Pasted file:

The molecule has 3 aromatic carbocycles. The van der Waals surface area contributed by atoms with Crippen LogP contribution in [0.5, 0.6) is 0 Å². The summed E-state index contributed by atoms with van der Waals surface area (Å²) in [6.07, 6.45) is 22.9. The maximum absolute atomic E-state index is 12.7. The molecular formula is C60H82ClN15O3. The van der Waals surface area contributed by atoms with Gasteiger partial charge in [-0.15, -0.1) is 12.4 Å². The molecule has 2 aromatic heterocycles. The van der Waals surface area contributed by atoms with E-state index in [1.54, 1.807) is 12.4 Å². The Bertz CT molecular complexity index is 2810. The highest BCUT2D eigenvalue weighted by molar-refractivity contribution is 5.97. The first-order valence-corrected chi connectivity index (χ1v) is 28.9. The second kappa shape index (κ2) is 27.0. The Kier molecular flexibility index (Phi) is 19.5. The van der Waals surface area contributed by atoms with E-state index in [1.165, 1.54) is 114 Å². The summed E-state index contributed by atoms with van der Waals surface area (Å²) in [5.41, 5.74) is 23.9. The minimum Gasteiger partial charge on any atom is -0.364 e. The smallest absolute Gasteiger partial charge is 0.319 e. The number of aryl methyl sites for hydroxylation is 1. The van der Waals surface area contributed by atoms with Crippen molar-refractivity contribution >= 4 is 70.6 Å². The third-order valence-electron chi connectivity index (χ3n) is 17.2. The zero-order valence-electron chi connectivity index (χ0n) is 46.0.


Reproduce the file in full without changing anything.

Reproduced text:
The molecule has 3 aromatic carbocycles. The van der Waals surface area contributed by atoms with Crippen LogP contribution in [0.5, 0.6) is 0 Å². The summed E-state index contributed by atoms with van der Waals surface area (Å²) in [6.07, 6.45) is 22.9. The maximum absolute atomic E-state index is 12.7. The molecular formula is C60H82ClN15O3. The van der Waals surface area contributed by atoms with Gasteiger partial charge in [-0.15, -0.1) is 12.4 Å². The molecule has 2 aromatic heterocycles. The van der Waals surface area contributed by atoms with E-state index in [1.54, 1.807) is 12.4 Å². The Bertz CT molecular complexity index is 2810. The highest BCUT2D eigenvalue weighted by molar-refractivity contribution is 5.97. The first-order valence-corrected chi connectivity index (χ1v) is 28.9. The second kappa shape index (κ2) is 27.0. The Kier molecular flexibility index (Phi) is 19.5. The van der Waals surface area contributed by atoms with E-state index in [1.165, 1.54) is 114 Å². The summed E-state index contributed by atoms with van der Waals surface area (Å²) in [5.41, 5.74) is 23.9. The minimum Gasteiger partial charge on any atom is -0.364 e. The smallest absolute Gasteiger partial charge is 0.319 e. The number of aryl methyl sites for hydroxylation is 1. The van der Waals surface area contributed by atoms with Crippen molar-refractivity contribution >= 4 is 70.6 Å². The third-order valence-electron chi connectivity index (χ3n) is 17.2. The zero-order valence-electron chi connectivity index (χ0n) is 46.0.